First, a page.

Tuesday, April 19, 2011
Something a little different on the blog tonight. Not an album review, but a concert review.
I just got home from the Aeolus Quartet's da Capo performance in Reinberger Hall at Severance Hall in Cleveland. (I call it da Capo because as the quartet was formed right here in Cleveland at the Cleveland Institute of Music, it was a return to their roots a little bit.) Here is what you need to know: these kids are fantastic. I say "kids" with great love. I might be biased because they are also good, treasured friends of mine. But do not let that change your opinion, I'm hard on my friends.
Aeolus has been officially together as an ensemble for three years now. All four members have just finished post-graduate degrees at the University of Texas at Austin where they were the first Graduate Quartet-in-Residence at the school. As individuals, they are young; as an ensemble, they are young; as artists, they are way beyond their years.
The quartet put together a big program - a Bartok quartet, a Mendelssohn quartet plus two new works by living composers. Each piece presenting its own difficulties in mastering well, but mastered these artists certainly did. The Mendelssohn may have been the weakest on the program, the middle movements perhaps needing a little extra care than what they'd received, or suffering from fatigue as it was the last piece on the aggressive program. The Bartok was stand-out incredible. Such a mentally, musically and physically demanding piece and Aeolus certainly rose to the challenge and won. Alan Richardson's cello playing in the third movement was absolutely stunning. And the new works were intriguing and palatable. First on the program was Steven Snowden's "Appalachian Polaroids" which makes use of taped recording that interweaves through the beginning of the piece until the quartet takes over the sound. It's recognition of Americana sonorities and techniques make it resonate in the hearts of the audience - difficult to do with modern music these days. The Snowden has a companion piece in Alexandra Bryant's "Lady Isabelle Was That Kind of a Woman." Talking with the quartet members afterward, violinist (and husband of the composer) Nick Tavani let me in on some of the inside difficulties of the piece. It requires the players to both speak and play in rhythm - which can be done, but is a little like patting your head and rubbing your belly at once. He told me they were afraid of it at first, but they certainly didn't sound it at all. What I appreciated most about the Bryant was its use of rhythm and speech pattern in musical form.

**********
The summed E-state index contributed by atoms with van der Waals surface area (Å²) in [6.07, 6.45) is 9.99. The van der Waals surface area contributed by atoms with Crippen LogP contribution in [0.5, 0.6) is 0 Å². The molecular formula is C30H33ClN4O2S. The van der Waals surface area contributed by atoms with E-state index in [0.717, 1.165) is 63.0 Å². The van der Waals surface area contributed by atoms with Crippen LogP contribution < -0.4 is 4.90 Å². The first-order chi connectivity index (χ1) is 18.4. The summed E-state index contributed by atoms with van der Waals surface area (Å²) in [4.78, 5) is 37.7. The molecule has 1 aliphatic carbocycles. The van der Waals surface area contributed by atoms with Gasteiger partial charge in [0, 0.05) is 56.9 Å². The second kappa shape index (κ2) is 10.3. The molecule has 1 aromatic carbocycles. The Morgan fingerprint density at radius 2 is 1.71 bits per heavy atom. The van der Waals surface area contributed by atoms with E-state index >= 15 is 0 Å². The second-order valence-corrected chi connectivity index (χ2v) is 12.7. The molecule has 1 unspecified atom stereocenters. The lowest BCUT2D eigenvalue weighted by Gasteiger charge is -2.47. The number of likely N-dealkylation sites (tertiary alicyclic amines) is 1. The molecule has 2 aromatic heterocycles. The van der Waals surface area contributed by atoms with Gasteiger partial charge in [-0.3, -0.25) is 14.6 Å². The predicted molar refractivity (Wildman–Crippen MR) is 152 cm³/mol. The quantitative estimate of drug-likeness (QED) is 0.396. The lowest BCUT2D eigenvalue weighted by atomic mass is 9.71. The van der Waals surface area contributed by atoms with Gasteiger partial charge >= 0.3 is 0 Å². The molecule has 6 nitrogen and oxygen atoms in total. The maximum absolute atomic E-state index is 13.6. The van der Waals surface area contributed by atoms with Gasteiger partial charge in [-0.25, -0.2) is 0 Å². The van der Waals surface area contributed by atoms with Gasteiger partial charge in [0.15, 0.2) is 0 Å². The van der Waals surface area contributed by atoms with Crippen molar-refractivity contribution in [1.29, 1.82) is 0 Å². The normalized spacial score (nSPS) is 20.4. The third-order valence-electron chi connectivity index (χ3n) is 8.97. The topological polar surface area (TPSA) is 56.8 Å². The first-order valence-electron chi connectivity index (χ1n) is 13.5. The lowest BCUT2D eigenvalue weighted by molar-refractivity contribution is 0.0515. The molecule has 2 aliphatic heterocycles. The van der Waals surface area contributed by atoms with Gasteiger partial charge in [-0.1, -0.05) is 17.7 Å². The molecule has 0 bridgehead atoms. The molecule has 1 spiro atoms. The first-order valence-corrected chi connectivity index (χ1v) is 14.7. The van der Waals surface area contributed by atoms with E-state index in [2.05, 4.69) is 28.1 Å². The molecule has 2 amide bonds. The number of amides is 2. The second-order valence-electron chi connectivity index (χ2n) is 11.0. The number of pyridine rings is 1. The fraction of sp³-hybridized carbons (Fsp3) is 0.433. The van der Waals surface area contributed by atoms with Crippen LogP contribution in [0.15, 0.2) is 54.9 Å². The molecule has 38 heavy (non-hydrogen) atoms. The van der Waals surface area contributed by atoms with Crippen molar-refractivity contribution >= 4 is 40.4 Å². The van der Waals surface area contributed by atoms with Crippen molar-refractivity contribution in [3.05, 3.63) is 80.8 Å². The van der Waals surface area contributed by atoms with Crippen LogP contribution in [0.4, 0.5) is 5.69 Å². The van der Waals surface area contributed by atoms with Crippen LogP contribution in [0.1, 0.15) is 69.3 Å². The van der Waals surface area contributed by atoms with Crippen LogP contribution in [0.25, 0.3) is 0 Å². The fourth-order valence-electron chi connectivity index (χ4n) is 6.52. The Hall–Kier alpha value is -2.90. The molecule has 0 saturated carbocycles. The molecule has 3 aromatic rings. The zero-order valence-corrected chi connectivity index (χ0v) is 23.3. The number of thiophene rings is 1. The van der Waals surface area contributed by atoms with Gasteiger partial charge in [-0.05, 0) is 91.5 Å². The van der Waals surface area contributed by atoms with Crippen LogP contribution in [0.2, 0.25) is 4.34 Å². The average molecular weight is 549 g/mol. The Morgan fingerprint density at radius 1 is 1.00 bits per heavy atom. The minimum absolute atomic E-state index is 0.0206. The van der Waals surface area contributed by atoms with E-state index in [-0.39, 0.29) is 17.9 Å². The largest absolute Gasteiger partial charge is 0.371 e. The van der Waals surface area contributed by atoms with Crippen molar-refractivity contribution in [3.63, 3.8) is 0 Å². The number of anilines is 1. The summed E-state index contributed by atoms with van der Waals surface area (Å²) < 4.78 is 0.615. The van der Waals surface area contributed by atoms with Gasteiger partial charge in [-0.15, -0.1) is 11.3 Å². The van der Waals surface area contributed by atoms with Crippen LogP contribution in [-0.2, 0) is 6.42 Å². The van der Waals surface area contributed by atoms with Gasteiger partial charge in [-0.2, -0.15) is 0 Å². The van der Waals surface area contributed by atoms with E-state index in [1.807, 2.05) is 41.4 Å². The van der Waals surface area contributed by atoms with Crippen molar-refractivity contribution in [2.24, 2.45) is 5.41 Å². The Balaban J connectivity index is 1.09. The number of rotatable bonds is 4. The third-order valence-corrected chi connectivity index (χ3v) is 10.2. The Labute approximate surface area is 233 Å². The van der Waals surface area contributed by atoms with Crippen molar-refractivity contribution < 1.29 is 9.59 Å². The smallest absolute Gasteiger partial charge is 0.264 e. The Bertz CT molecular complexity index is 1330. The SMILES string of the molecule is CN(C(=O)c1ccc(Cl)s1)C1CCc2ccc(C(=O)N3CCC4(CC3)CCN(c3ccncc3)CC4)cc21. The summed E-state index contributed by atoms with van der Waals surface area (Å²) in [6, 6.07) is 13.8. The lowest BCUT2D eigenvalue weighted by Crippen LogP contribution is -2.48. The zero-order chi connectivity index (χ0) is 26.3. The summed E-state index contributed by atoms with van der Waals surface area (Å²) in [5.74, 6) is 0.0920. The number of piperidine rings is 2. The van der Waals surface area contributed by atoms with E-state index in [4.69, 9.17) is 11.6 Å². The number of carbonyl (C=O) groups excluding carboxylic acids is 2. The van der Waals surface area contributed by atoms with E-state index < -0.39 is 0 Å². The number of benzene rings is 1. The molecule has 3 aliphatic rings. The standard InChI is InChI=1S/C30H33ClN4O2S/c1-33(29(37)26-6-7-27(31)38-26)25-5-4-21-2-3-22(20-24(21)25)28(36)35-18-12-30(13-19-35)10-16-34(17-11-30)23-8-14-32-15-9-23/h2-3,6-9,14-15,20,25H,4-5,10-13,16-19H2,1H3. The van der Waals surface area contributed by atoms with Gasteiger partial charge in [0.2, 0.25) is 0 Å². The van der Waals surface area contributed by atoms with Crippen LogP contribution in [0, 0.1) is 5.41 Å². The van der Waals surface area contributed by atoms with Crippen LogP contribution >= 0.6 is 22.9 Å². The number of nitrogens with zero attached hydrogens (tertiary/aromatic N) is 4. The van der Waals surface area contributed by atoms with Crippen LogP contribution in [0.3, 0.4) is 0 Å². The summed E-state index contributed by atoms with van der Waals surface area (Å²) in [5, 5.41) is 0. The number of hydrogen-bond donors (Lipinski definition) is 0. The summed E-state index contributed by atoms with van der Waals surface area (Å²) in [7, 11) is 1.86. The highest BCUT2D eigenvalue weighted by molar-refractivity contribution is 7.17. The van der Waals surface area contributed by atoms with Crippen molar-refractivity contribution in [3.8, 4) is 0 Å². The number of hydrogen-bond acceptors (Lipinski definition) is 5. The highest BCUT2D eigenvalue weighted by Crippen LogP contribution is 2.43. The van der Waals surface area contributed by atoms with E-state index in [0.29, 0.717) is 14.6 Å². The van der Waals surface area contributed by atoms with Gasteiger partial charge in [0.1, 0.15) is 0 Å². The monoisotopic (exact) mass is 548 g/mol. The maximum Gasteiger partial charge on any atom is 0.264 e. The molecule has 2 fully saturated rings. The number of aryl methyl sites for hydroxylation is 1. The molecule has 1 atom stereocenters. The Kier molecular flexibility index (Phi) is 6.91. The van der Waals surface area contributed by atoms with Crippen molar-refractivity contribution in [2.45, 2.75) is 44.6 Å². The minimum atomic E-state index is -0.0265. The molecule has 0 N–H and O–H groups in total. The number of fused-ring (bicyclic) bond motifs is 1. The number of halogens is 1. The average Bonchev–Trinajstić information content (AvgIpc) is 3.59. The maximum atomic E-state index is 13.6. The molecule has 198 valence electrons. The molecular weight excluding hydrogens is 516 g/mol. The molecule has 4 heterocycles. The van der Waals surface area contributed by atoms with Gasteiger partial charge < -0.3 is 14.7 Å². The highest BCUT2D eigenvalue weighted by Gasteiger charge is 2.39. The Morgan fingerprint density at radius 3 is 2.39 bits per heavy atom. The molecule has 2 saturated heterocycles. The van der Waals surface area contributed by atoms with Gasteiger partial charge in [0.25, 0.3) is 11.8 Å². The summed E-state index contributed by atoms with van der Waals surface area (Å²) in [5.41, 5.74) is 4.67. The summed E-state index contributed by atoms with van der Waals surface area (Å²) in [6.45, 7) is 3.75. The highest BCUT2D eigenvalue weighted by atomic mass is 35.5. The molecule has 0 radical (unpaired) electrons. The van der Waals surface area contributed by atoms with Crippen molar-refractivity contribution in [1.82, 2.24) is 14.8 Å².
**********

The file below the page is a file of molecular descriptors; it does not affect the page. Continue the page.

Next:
The Aeolus Quartet possesses the rare combination of passion and discipline. I know they practice 8 hours a day, 6 days a week together. And their discipline shows. Each member is so familiar with not only their own part, not only each other's parts, but even how every note works in the whole of the piece - the purpose and direction of each phrase. They live inside this music. But it is that living that sets them apart. They really LIVE in the music. It has not lost meaning or just become rote, each player is present in each moment. They are communicating across the ensemble, they are communicating with the audience, they are communicating with themselves. Nick Tavani is a brilliant soloist, whose moments in the Mendelssohn elicited a literal mid-performance exclamation from his teacher, legendary William Preucil, of "That's my boy!" Rachel Shapiro's ensemble playing was on fire, supporting each line as necessary and then finally getting her own real moment to shine during their encore piece. Greg Luce's sweet sweet viola sound is so good for the soul - it really makes me feel bad for perpetrating so many viola jokes. And my superstar of the night cellist Alan Richardson was absolutely solid and his interpretation gorgeous. It is so inspiring to be in close proximity to these fantastic players. But even beyond what they bring to the stage, each one is so personable off stage as well. They can talk your ear off about what they just played, but they can also tell you about other bands, other composers, video games or food.